Iodine: Biochemistry, Deficiency and Application in Clinical Nutrition

Helena Jenzer*, Leila Sadeghi
Bern University of Applied Sciences Health Division, Switzerland
*Correspondence: Professor Helena Jenzer. Email:[email protected] 

Iodine is an essential trace element needed for normal metabolic functions. Although 70% of the body’s iodine is distributed in other tissues, the thyroid gland is the most relevant organ susceptible to iodine effect. In aqueous solution, due to the ability of keeping several oxidation states, the species I, I2, OI, HOI, IO3, H5IO6, and H3IO62- are likely to co-exist. Their steady state and reaction equilibrium depend on pH, temperature and solvent conditions. Suitable food sources rich in iodine are plants from iodine-rich soil, iodized salt, or seafood. The principal objectives of nutritional supply with iodine are to cover the needed daily intake and to stabilize basal metabolic rate.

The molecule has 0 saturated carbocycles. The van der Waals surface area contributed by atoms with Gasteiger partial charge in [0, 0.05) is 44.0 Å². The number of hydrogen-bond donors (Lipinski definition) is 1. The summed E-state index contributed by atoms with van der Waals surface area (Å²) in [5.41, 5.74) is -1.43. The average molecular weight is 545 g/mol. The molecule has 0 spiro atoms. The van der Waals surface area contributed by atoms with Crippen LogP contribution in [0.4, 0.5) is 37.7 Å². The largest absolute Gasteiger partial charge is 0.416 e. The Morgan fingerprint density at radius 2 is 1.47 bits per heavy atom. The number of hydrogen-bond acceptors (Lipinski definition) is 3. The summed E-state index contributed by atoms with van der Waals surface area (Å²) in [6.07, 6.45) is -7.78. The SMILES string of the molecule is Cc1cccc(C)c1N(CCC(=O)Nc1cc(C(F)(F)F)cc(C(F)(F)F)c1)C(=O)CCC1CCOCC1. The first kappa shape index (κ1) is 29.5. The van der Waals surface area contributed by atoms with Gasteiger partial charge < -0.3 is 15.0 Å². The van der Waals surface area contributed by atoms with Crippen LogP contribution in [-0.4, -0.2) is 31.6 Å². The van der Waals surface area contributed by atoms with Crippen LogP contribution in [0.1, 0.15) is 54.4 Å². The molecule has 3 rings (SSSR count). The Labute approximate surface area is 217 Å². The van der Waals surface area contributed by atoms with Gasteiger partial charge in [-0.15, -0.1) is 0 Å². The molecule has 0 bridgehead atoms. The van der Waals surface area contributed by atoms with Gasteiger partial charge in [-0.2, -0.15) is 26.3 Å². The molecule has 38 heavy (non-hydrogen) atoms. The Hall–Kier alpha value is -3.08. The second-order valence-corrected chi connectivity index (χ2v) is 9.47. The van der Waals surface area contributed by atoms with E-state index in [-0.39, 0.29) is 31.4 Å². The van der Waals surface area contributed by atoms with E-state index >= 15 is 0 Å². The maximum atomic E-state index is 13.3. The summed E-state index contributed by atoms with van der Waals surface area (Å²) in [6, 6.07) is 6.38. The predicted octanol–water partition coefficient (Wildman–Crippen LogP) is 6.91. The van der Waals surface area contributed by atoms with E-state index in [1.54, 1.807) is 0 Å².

Keywords: Iodine Deficiency, Clinical Nutrition, Biochemistry, Stereochemistry

Citation: Jenzer H, Sadeghi L. Iodine: Biochemistry, Deficiency and Application in Clinical Nutrition. Canad J Clin Nutr 2017; 5 (1): 1-9.